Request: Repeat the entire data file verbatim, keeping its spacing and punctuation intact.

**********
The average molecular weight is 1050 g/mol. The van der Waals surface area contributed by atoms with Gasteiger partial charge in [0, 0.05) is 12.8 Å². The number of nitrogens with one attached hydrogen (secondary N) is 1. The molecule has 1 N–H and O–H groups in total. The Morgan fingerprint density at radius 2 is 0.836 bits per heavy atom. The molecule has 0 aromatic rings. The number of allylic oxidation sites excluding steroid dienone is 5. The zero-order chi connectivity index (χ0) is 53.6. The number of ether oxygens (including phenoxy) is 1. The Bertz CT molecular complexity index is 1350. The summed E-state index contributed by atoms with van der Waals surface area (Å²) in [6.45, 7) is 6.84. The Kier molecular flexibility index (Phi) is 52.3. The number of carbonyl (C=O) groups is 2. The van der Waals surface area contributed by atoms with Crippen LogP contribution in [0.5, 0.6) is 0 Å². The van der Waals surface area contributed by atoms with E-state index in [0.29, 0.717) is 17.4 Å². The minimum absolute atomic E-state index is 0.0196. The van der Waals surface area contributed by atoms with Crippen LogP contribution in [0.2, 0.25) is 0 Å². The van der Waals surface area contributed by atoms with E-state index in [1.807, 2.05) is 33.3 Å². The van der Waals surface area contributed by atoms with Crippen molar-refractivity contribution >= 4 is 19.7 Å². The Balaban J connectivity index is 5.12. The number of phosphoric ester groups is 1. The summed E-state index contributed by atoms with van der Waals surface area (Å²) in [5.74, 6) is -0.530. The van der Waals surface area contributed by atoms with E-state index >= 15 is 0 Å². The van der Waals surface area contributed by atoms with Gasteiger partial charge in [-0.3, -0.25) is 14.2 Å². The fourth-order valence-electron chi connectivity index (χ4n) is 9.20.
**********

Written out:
The average molecular weight is 1050 g/mol. The van der Waals surface area contributed by atoms with Gasteiger partial charge in [0, 0.05) is 12.8 Å². The number of nitrogens with one attached hydrogen (secondary N) is 1. The molecule has 1 N–H and O–H groups in total. The Morgan fingerprint density at radius 2 is 0.836 bits per heavy atom. The molecule has 0 aromatic rings. The number of allylic oxidation sites excluding steroid dienone is 5. The zero-order chi connectivity index (χ0) is 53.6. The number of ether oxygens (including phenoxy) is 1. The Bertz CT molecular complexity index is 1350. The summed E-state index contributed by atoms with van der Waals surface area (Å²) in [6.45, 7) is 6.84. The Kier molecular flexibility index (Phi) is 52.3. The number of carbonyl (C=O) groups is 2. The van der Waals surface area contributed by atoms with Crippen LogP contribution in [0.5, 0.6) is 0 Å². The van der Waals surface area contributed by atoms with E-state index in [0.29, 0.717) is 17.4 Å². The minimum absolute atomic E-state index is 0.0196. The van der Waals surface area contributed by atoms with Crippen LogP contribution in [0.2, 0.25) is 0 Å². The van der Waals surface area contributed by atoms with E-state index in [1.807, 2.05) is 33.3 Å². The van der Waals surface area contributed by atoms with Crippen molar-refractivity contribution >= 4 is 19.7 Å². The Balaban J connectivity index is 5.12. The number of phosphoric ester groups is 1. The summed E-state index contributed by atoms with van der Waals surface area (Å²) in [5.74, 6) is -0.530. The van der Waals surface area contributed by atoms with E-state index >= 15 is 0 Å². The van der Waals surface area contributed by atoms with Gasteiger partial charge in [-0.3, -0.25) is 14.2 Å². The fourth-order valence-electron chi connectivity index (χ4n) is 9.20.